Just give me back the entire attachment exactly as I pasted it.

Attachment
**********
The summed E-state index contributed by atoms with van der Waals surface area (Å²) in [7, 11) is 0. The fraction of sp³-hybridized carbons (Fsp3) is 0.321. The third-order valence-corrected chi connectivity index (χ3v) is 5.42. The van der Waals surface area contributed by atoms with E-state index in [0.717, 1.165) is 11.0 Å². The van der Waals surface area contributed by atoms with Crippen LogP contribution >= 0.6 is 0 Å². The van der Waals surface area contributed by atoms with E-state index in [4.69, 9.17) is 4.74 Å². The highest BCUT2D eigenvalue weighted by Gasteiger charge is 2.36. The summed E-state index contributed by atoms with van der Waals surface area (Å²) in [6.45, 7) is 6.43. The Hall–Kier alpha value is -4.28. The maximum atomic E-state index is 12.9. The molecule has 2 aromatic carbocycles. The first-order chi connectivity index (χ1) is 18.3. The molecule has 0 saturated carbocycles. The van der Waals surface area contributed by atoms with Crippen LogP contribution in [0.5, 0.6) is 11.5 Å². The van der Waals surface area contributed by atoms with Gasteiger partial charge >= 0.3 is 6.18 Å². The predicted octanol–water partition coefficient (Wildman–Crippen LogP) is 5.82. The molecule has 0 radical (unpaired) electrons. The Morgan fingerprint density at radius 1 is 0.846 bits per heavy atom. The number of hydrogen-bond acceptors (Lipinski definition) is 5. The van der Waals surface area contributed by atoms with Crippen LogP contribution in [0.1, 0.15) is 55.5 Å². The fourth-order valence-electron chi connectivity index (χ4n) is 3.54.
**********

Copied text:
The summed E-state index contributed by atoms with van der Waals surface area (Å²) in [7, 11) is 0. The fraction of sp³-hybridized carbons (Fsp3) is 0.321. The third-order valence-corrected chi connectivity index (χ3v) is 5.42. The van der Waals surface area contributed by atoms with E-state index in [0.717, 1.165) is 11.0 Å². The van der Waals surface area contributed by atoms with Crippen LogP contribution >= 0.6 is 0 Å². The van der Waals surface area contributed by atoms with E-state index in [4.69, 9.17) is 4.74 Å². The highest BCUT2D eigenvalue weighted by Gasteiger charge is 2.36. The summed E-state index contributed by atoms with van der Waals surface area (Å²) in [6.45, 7) is 6.43. The Hall–Kier alpha value is -4.28. The maximum atomic E-state index is 12.9. The molecule has 2 aromatic carbocycles. The first-order chi connectivity index (χ1) is 18.3. The molecule has 0 saturated carbocycles. The van der Waals surface area contributed by atoms with Crippen LogP contribution in [0.5, 0.6) is 11.5 Å². The van der Waals surface area contributed by atoms with Gasteiger partial charge >= 0.3 is 6.18 Å². The predicted octanol–water partition coefficient (Wildman–Crippen LogP) is 5.82. The molecule has 0 radical (unpaired) electrons. The Morgan fingerprint density at radius 1 is 0.846 bits per heavy atom. The number of hydrogen-bond acceptors (Lipinski definition) is 5. The van der Waals surface area contributed by atoms with Crippen LogP contribution in [0.1, 0.15) is 55.5 Å². The fourth-order valence-electron chi connectivity index (χ4n) is 3.54.